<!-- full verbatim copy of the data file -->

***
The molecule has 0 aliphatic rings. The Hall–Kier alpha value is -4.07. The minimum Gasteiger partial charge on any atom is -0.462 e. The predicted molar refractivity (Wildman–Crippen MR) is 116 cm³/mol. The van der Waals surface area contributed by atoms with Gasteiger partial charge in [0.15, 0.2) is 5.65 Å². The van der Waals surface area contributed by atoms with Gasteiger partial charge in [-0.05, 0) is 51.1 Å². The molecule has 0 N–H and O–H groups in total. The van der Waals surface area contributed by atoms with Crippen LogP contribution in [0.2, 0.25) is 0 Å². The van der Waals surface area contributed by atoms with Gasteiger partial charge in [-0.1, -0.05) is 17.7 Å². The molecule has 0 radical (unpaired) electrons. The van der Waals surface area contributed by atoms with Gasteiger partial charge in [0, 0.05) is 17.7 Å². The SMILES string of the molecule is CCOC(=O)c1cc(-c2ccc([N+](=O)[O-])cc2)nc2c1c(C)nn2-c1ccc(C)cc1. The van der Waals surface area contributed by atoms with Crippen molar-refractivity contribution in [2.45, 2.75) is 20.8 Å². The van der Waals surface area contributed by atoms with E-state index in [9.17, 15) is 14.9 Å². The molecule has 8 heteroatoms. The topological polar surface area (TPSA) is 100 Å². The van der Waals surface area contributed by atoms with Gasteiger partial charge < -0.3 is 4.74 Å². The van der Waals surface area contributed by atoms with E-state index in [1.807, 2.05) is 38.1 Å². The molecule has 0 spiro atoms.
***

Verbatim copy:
The molecule has 0 aliphatic rings. The Hall–Kier alpha value is -4.07. The minimum Gasteiger partial charge on any atom is -0.462 e. The predicted molar refractivity (Wildman–Crippen MR) is 116 cm³/mol. The van der Waals surface area contributed by atoms with Gasteiger partial charge in [0.15, 0.2) is 5.65 Å². The van der Waals surface area contributed by atoms with Gasteiger partial charge in [-0.05, 0) is 51.1 Å². The molecule has 0 N–H and O–H groups in total. The van der Waals surface area contributed by atoms with Crippen LogP contribution in [0.2, 0.25) is 0 Å². The van der Waals surface area contributed by atoms with Gasteiger partial charge in [-0.1, -0.05) is 17.7 Å². The molecule has 0 radical (unpaired) electrons. The van der Waals surface area contributed by atoms with Gasteiger partial charge in [0, 0.05) is 17.7 Å². The SMILES string of the molecule is CCOC(=O)c1cc(-c2ccc([N+](=O)[O-])cc2)nc2c1c(C)nn2-c1ccc(C)cc1. The van der Waals surface area contributed by atoms with Crippen molar-refractivity contribution in [2.45, 2.75) is 20.8 Å². The van der Waals surface area contributed by atoms with E-state index in [9.17, 15) is 14.9 Å². The molecule has 8 heteroatoms. The topological polar surface area (TPSA) is 100 Å². The van der Waals surface area contributed by atoms with Gasteiger partial charge < -0.3 is 4.74 Å². The van der Waals surface area contributed by atoms with E-state index in [1.807, 2.05) is 38.1 Å². The molecule has 0 spiro atoms.